TOBACCO-FREE ADVOCACY JAPAN (TFAJ) was formed as a financially independent non-profit organization (NPO) that has the following objectives to:
  • Seek the implementation and enacted into law of the World Health Organization (WHO) Framework Convention on Tobacco Control (FCTC) (adopted in 2005) by 2020
  • Develop the political network with all stakeholders
  • Foster the “DE normalization of tobacco consistent with the FCTC
  • Promote a tobacco-free society in Japan
  • Engage in educational activities on multiple levels to enable the population to understand the adverse effects of tobacco use and seek cessation for the addiction
  • Engage in cessation “Best Practices” for those addicted
  • Reduce the over toll of tobacco related deaths in Japan
  • Realize a tobacco-free Japan by the end of this century

    The membership of TFAJ is composed of a multidisciplinary

    Operating revenues for TFAJ are derived from its membership, charitable donations and any profit from our activities. There is a strict adherence to the philosophical principles of Article 5.3 of the FCTC.

    The efforts of TFAJ are augmented with cooperation and alliances with other tobacco control organizations and entities outside of Japan. Consequently, TFAJ derives benefit from the emerging knowledge base that realizes effective tobacco “DE-normalization in other parts of the world.

    Japan ratified the FCTC in 2005 but has not yet to enact any comprehensive tobacco control laws. This is the responsibility of the Ministry of Health, Labor and Welfare (Kōsei-rōdō-shō). There is a tension between the Ministry of Finance (Zaimu-shō) that supports the tobacco industry and the Ministry of Health, Labor and Welfare.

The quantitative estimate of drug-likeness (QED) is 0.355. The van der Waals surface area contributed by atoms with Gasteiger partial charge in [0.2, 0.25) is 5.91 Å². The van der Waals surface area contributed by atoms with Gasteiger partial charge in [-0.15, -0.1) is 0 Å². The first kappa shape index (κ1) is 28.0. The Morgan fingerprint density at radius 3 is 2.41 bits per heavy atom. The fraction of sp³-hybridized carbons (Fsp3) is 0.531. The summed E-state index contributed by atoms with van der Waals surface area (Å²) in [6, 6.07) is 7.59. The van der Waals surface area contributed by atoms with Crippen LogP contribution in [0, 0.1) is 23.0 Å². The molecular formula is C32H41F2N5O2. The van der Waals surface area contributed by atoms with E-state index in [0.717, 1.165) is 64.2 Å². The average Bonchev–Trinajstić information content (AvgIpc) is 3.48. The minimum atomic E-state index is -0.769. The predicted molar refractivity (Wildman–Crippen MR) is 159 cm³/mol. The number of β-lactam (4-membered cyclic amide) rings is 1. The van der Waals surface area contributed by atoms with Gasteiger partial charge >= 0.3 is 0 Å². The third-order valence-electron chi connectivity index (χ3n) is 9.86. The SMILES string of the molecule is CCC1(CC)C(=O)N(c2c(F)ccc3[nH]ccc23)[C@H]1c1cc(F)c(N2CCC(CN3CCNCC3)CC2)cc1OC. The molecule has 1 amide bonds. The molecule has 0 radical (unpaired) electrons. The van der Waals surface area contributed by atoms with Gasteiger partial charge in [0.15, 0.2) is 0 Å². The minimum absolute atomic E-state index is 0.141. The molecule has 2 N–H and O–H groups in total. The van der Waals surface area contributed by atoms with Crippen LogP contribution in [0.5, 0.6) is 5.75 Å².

Albeit, in spite of the lack of the responsible ministerial support, there are discrete geographic areas that have a range of a smoke-free environments through the efforts of a group physicians and activists.

    There are over six (6) million premature deaths due to tobacco use and it is estimated that by the end of this century this number could escalate to one (1) billion according to World Health Organization. This needless loss of life requires the “DE normalization” of tobacco from its direct use to the effects of involuntary exposure.

    According to the health statistics of Japan there are more than one hundred thirty thousand deaths (130,000) directly attributable to smoking and another six thousand eight hundred to involuntary smoke.

    Jun Sono, M.D.